The Caribbean Football Union has the ability to outvote NAFU and UNCAF with less than half of its membership. Consequently, there is a fractious relationship between members of CFU, UNCAF and NAFU.[] This provoked former Acting-President Alfredo Hawit to lobby for the CONCACAF Presidency to be rotated between the three unions in CONCACAF in 2011.

Trinidad's Jack Warner presided over CONCACAF for 21 years, and there was little that non-Caribbean nations could do to elect an alternative. Under Warner, the CFU members voted together as a unit with Warner acting as a party whip. It happened with such regularity that sports political commentators referred to the CFU votes as the "Caribbean bloc" vote.[] Warner rejected the idea in 1993 of merging several smaller nations' national teams into a Pan-Caribbean team. His reasoning was that the nations were more powerful politically when separate than when together. He commented that "being small is never a liability in this sport".[16]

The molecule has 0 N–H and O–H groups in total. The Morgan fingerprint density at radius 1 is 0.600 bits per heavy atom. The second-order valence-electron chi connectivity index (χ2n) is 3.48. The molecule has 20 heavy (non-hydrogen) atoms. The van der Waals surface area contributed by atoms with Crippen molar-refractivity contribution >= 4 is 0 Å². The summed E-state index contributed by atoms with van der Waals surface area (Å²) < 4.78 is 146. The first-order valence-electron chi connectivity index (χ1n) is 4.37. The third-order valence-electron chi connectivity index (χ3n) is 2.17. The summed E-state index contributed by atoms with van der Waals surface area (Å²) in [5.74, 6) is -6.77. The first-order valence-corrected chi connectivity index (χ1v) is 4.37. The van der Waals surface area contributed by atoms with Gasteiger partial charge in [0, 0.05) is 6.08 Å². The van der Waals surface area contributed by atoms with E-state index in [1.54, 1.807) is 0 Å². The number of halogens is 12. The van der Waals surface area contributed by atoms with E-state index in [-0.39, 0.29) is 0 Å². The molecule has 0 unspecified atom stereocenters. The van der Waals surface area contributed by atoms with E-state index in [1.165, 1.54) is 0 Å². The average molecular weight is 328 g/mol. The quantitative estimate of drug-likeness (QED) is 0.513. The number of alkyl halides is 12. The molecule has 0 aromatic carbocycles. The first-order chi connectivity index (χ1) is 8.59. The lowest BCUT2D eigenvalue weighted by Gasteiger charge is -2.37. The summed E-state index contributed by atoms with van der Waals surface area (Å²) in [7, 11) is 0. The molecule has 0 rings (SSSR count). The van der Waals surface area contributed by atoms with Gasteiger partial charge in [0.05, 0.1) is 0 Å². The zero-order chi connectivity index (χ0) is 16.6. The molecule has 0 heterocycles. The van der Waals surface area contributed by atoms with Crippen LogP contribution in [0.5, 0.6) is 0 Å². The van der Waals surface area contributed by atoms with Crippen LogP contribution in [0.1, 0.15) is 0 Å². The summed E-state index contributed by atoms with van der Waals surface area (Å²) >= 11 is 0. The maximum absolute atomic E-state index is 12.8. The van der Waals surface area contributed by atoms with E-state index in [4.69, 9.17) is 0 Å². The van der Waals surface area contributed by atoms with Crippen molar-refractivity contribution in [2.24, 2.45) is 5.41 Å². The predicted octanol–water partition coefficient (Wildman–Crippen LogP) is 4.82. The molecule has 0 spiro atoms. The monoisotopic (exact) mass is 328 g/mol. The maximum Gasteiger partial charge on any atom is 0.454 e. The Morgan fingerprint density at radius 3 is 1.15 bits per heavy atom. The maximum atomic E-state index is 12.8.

The Gold Cup and the Champions League are the two most visible CONCACAF tournaments.[15]


The CONCACAF Gold Cup is the main association football competition of the men's national football teams governed by CONCACAF, held since 1991. The Gold Cup is CONCACAF's flagship competition, and the Gold Cup generates a significant part of CONCACAF's revenue.[17]

The Gold Cup determines the regional champion of North America, Central America, and the Caribbean. The Gold Cup is held every two years. Twelve teams compete for the Gold Cup -- three from North America, five from Central America, and four from the Caribbean. The Central American teams qualify through the Central American Cup, and the Caribbean teams qualify through the Caribbean Cup.

The winners of two successive Gold Cups (for example, the 2013 and 2015 editions) face each other in a playoff to determine the CONCACAF entrant to the next Confederations Cup. If the same team has won the Gold Cup on both relevant occasions, there will be no playoff and that team automatically qualifies for the Confederations Cup.[18]

CONCACAF Champions League